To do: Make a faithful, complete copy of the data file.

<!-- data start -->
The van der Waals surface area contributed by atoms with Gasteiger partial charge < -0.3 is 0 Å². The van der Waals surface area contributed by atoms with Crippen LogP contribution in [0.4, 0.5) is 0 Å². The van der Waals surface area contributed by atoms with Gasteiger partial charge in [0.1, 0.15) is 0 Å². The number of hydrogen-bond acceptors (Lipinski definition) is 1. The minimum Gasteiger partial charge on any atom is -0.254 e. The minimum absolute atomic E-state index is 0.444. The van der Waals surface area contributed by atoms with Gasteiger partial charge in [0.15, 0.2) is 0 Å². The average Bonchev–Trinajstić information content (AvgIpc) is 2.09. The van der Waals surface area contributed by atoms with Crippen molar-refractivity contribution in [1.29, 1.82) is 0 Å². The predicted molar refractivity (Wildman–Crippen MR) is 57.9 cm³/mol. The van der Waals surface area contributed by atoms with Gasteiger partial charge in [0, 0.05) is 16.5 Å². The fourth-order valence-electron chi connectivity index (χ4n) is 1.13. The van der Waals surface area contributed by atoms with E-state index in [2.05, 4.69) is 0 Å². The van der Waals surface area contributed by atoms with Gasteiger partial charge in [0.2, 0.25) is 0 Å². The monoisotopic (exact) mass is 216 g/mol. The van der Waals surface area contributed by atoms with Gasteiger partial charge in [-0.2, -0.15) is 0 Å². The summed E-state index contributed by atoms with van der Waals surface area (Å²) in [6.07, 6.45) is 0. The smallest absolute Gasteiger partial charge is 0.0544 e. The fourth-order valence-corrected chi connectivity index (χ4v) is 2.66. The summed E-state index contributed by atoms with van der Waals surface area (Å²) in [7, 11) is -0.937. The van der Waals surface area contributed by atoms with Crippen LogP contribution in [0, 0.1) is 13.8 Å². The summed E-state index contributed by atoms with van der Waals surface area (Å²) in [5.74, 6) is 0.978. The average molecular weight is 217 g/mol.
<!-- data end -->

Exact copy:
The van der Waals surface area contributed by atoms with Gasteiger partial charge < -0.3 is 0 Å². The van der Waals surface area contributed by atoms with Crippen LogP contribution in [0.4, 0.5) is 0 Å². The van der Waals surface area contributed by atoms with Gasteiger partial charge in [0.1, 0.15) is 0 Å². The number of hydrogen-bond acceptors (Lipinski definition) is 1. The minimum Gasteiger partial charge on any atom is -0.254 e. The minimum absolute atomic E-state index is 0.444. The van der Waals surface area contributed by atoms with Gasteiger partial charge in [0.15, 0.2) is 0 Å². The average Bonchev–Trinajstić information content (AvgIpc) is 2.09. The van der Waals surface area contributed by atoms with Crippen molar-refractivity contribution in [1.29, 1.82) is 0 Å². The predicted molar refractivity (Wildman–Crippen MR) is 57.9 cm³/mol. The van der Waals surface area contributed by atoms with Gasteiger partial charge in [0, 0.05) is 16.5 Å². The fourth-order valence-electron chi connectivity index (χ4n) is 1.13. The van der Waals surface area contributed by atoms with E-state index in [2.05, 4.69) is 0 Å². The van der Waals surface area contributed by atoms with Gasteiger partial charge in [0.2, 0.25) is 0 Å². The monoisotopic (exact) mass is 216 g/mol. The van der Waals surface area contributed by atoms with Gasteiger partial charge in [-0.2, -0.15) is 0 Å². The summed E-state index contributed by atoms with van der Waals surface area (Å²) in [6.07, 6.45) is 0. The smallest absolute Gasteiger partial charge is 0.0544 e. The fourth-order valence-corrected chi connectivity index (χ4v) is 2.66. The summed E-state index contributed by atoms with van der Waals surface area (Å²) in [7, 11) is -0.937. The van der Waals surface area contributed by atoms with Crippen LogP contribution in [0, 0.1) is 13.8 Å². The summed E-state index contributed by atoms with van der Waals surface area (Å²) in [5.74, 6) is 0.978. The average molecular weight is 217 g/mol.